The SSIS Expression Language is one of the steeper slopes on the SSIS learning curve. Many database professionals have never been exposed to the syntax. In this series, I provide examples that demonstrate common uses for the SSIS Expression Language.
The examples are built in SSIS 2005. Why? Not everyone has access to SSIS 2008 at this time, and the examples work in both platforms.
Books Online has some good information about the SSIS Expression Language. This is an excellent place to start.
For starters, the syntax shares similarities with what I call "curly-brace" languages: C++, C#, Java, etc. It's obvious (to me at least) from the "=" operators:
- == for comparison
- = for assignment
Literals often prove challenging for folks unfamiliar with the syntax. Of particular interest is escape characters. The two escape sequences I'm most often asked about are double quotes and the backslash. As in curly-brace languages, the backslash is the escape indicator. This makes Windows paths loads of fun in SSIS.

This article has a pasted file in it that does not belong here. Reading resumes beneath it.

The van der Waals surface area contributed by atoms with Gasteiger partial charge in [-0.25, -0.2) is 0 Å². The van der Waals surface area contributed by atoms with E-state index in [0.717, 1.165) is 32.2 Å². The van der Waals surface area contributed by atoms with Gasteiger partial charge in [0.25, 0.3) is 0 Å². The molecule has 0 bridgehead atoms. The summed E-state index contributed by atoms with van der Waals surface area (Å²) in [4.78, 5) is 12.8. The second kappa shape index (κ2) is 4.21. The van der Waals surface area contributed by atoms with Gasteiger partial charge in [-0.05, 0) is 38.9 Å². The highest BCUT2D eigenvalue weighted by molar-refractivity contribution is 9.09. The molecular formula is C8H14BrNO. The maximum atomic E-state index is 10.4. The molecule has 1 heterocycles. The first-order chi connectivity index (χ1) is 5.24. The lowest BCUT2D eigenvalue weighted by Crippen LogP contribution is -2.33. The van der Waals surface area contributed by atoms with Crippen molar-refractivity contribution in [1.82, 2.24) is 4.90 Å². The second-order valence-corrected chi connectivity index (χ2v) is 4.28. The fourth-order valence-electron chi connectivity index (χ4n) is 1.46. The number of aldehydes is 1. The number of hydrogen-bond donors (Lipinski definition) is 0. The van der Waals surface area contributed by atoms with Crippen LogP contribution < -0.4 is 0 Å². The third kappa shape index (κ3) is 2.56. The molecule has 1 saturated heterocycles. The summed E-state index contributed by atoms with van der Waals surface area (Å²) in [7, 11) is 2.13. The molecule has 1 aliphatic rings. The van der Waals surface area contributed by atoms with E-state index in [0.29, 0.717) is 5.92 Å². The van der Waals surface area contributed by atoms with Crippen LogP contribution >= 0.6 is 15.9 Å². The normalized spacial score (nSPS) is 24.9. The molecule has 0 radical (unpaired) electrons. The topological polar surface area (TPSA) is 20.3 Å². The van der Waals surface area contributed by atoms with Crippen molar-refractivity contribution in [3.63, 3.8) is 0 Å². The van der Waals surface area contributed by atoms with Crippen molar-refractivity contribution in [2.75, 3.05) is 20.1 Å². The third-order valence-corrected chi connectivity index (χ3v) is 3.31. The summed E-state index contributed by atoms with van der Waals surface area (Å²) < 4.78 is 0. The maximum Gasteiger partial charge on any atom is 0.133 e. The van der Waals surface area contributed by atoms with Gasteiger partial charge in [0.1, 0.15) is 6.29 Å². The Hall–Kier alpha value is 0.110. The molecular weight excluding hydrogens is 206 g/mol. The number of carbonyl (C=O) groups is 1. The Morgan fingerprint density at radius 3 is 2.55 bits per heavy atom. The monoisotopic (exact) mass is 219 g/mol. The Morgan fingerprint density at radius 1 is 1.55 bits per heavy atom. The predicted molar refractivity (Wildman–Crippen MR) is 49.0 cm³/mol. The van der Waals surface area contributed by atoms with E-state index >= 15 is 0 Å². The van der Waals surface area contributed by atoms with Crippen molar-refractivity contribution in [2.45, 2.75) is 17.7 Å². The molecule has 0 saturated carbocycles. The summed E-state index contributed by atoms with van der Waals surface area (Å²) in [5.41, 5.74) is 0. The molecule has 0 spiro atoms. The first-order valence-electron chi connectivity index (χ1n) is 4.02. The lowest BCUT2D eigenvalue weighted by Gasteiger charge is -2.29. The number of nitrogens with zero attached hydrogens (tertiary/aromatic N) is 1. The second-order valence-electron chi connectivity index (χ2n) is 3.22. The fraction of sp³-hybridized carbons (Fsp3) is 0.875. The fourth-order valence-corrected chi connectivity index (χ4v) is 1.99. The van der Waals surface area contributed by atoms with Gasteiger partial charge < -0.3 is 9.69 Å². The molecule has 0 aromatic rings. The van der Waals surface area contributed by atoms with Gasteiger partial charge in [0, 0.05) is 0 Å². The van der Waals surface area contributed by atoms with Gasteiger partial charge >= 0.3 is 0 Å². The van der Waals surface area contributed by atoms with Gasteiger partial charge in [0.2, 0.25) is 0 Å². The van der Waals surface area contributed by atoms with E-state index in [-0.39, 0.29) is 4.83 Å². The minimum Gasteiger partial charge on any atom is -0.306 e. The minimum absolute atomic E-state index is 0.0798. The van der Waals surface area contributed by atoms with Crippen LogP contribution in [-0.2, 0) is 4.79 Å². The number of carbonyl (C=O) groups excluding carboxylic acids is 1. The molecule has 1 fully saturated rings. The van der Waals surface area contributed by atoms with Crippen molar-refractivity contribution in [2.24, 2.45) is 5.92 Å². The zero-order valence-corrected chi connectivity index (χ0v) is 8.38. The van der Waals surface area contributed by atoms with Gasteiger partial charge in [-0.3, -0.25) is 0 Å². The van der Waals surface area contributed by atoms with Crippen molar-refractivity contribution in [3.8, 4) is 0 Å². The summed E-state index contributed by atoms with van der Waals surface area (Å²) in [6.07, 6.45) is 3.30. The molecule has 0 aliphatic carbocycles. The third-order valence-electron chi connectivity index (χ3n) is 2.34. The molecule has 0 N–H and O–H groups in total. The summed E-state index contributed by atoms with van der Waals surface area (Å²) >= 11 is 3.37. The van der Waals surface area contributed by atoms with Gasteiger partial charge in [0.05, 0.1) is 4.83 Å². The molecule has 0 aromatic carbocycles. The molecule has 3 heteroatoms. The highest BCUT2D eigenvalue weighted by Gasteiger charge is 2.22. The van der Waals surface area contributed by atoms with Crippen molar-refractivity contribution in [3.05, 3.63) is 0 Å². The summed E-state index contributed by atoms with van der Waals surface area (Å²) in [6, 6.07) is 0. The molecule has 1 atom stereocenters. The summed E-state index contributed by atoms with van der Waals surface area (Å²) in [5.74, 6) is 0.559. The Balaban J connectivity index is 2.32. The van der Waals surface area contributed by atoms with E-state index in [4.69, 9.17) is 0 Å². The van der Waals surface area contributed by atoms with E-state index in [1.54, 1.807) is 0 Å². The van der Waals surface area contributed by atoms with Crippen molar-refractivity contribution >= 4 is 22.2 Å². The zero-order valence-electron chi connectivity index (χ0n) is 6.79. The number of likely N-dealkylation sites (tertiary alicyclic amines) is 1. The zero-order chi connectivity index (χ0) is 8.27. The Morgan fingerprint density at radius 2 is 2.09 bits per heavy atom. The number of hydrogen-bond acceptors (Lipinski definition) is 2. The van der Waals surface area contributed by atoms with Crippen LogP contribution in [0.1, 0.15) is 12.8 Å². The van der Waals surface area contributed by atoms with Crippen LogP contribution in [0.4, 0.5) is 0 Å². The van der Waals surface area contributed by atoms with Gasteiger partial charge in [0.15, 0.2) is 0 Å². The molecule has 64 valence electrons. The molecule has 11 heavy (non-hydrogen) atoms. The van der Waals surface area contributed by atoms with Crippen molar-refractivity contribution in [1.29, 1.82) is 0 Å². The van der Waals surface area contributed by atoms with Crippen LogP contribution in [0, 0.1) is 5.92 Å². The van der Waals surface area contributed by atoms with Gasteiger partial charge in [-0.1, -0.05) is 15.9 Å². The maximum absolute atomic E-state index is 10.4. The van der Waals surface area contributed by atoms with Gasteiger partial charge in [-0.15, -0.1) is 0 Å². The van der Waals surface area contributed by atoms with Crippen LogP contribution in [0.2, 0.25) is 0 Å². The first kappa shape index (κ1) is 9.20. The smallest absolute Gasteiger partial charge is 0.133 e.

For example, you think you're storing the path C:\results\new\andysdata.csv, but what you're telling SSIS is C: [Carriage Return] esults [New line] ew [Alert] ndysdata.csv. Yeah. That's gonna make for some interesting error messages! So how to address it? C:\\results\\new\\andysdata.csv works, as two backslashes together are the escape sequence for a single backslash.
If you want to include double-quotes in an expression, the escape sequence is backslash + " - \".
Casting is also unintuitive to the uninitiated. SSIS implicit conversions throw me every time. SSIS has its own set of data types, and the different data providers have their set of data types. Some interesting things happen where these data types meet.
To cast to a string (or SQL Server varchar) data type, preface the value with (DT_STR, [len], [code page]). For example, if you want to cast the integer 42 to a 2-character, en-us string; the expression is (DT_STR, 2, 1252) 42.
There's more to come in this series. I hope you enjoy it!